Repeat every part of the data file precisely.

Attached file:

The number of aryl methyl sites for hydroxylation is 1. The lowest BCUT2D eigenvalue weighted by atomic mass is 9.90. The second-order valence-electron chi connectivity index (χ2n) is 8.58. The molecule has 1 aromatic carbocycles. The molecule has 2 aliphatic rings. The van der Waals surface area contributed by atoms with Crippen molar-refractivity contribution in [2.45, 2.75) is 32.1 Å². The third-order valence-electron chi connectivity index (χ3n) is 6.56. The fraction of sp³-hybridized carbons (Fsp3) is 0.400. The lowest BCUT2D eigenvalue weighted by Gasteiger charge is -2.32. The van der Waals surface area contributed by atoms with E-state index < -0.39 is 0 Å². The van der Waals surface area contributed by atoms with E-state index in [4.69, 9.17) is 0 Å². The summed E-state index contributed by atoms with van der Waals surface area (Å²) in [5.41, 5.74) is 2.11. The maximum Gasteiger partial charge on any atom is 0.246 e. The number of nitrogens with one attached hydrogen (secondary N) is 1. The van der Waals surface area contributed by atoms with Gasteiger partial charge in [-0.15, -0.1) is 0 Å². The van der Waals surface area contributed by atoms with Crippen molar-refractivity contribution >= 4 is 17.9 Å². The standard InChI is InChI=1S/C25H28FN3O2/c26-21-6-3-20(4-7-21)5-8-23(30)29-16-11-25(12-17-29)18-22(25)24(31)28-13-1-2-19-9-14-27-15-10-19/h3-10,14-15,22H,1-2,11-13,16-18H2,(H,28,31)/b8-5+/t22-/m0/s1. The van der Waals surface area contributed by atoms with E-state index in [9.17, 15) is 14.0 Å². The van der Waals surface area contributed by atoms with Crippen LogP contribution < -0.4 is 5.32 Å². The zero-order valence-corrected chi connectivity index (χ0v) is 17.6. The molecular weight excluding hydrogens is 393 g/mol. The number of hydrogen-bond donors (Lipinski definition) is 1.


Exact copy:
The number of aryl methyl sites for hydroxylation is 1. The lowest BCUT2D eigenvalue weighted by atomic mass is 9.90. The second-order valence-electron chi connectivity index (χ2n) is 8.58. The molecule has 1 aromatic carbocycles. The molecule has 2 aliphatic rings. The van der Waals surface area contributed by atoms with Crippen molar-refractivity contribution in [2.45, 2.75) is 32.1 Å². The third-order valence-electron chi connectivity index (χ3n) is 6.56. The fraction of sp³-hybridized carbons (Fsp3) is 0.400. The lowest BCUT2D eigenvalue weighted by Gasteiger charge is -2.32. The van der Waals surface area contributed by atoms with E-state index < -0.39 is 0 Å². The van der Waals surface area contributed by atoms with E-state index in [4.69, 9.17) is 0 Å². The summed E-state index contributed by atoms with van der Waals surface area (Å²) in [5.41, 5.74) is 2.11. The maximum Gasteiger partial charge on any atom is 0.246 e. The number of nitrogens with one attached hydrogen (secondary N) is 1. The van der Waals surface area contributed by atoms with Gasteiger partial charge in [-0.15, -0.1) is 0 Å². The van der Waals surface area contributed by atoms with Crippen molar-refractivity contribution >= 4 is 17.9 Å². The standard InChI is InChI=1S/C25H28FN3O2/c26-21-6-3-20(4-7-21)5-8-23(30)29-16-11-25(12-17-29)18-22(25)24(31)28-13-1-2-19-9-14-27-15-10-19/h3-10,14-15,22H,1-2,11-13,16-18H2,(H,28,31)/b8-5+/t22-/m0/s1. The van der Waals surface area contributed by atoms with E-state index in [9.17, 15) is 14.0 Å². The van der Waals surface area contributed by atoms with Crippen LogP contribution < -0.4 is 5.32 Å². The zero-order valence-corrected chi connectivity index (χ0v) is 17.6. The molecular weight excluding hydrogens is 393 g/mol. The number of hydrogen-bond donors (Lipinski definition) is 1.